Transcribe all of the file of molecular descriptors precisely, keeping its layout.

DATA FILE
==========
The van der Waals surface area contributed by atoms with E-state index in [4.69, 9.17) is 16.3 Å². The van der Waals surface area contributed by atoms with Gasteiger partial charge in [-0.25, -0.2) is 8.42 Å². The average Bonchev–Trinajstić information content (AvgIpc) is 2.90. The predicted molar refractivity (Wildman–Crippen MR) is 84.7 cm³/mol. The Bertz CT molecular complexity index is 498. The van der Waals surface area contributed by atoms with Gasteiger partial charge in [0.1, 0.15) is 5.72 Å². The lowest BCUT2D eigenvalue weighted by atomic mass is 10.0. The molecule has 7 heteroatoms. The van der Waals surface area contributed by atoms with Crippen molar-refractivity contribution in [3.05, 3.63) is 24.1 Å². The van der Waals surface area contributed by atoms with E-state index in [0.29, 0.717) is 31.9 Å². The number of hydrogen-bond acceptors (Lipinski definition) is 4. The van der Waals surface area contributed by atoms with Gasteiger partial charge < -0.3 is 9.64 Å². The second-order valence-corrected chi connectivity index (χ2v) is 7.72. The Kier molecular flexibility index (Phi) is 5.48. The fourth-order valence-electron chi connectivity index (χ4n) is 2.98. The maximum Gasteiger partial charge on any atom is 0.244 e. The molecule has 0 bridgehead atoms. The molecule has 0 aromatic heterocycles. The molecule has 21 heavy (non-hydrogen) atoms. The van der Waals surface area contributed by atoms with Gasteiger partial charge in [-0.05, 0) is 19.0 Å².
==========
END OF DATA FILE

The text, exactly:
The van der Waals surface area contributed by atoms with E-state index in [4.69, 9.17) is 16.3 Å². The van der Waals surface area contributed by atoms with Gasteiger partial charge in [-0.25, -0.2) is 8.42 Å². The average Bonchev–Trinajstić information content (AvgIpc) is 2.90. The predicted molar refractivity (Wildman–Crippen MR) is 84.7 cm³/mol. The Bertz CT molecular complexity index is 498. The van der Waals surface area contributed by atoms with Gasteiger partial charge in [0.1, 0.15) is 5.72 Å². The lowest BCUT2D eigenvalue weighted by atomic mass is 10.0. The molecule has 7 heteroatoms. The van der Waals surface area contributed by atoms with Crippen molar-refractivity contribution in [3.05, 3.63) is 24.1 Å². The van der Waals surface area contributed by atoms with E-state index in [0.29, 0.717) is 31.9 Å². The number of hydrogen-bond acceptors (Lipinski definition) is 4. The van der Waals surface area contributed by atoms with Gasteiger partial charge < -0.3 is 9.64 Å². The second-order valence-corrected chi connectivity index (χ2v) is 7.72. The Kier molecular flexibility index (Phi) is 5.48. The fourth-order valence-electron chi connectivity index (χ4n) is 2.98. The maximum Gasteiger partial charge on any atom is 0.244 e. The molecule has 0 bridgehead atoms. The molecule has 0 aromatic heterocycles. The molecule has 21 heavy (non-hydrogen) atoms. The van der Waals surface area contributed by atoms with Gasteiger partial charge in [-0.05, 0) is 19.0 Å².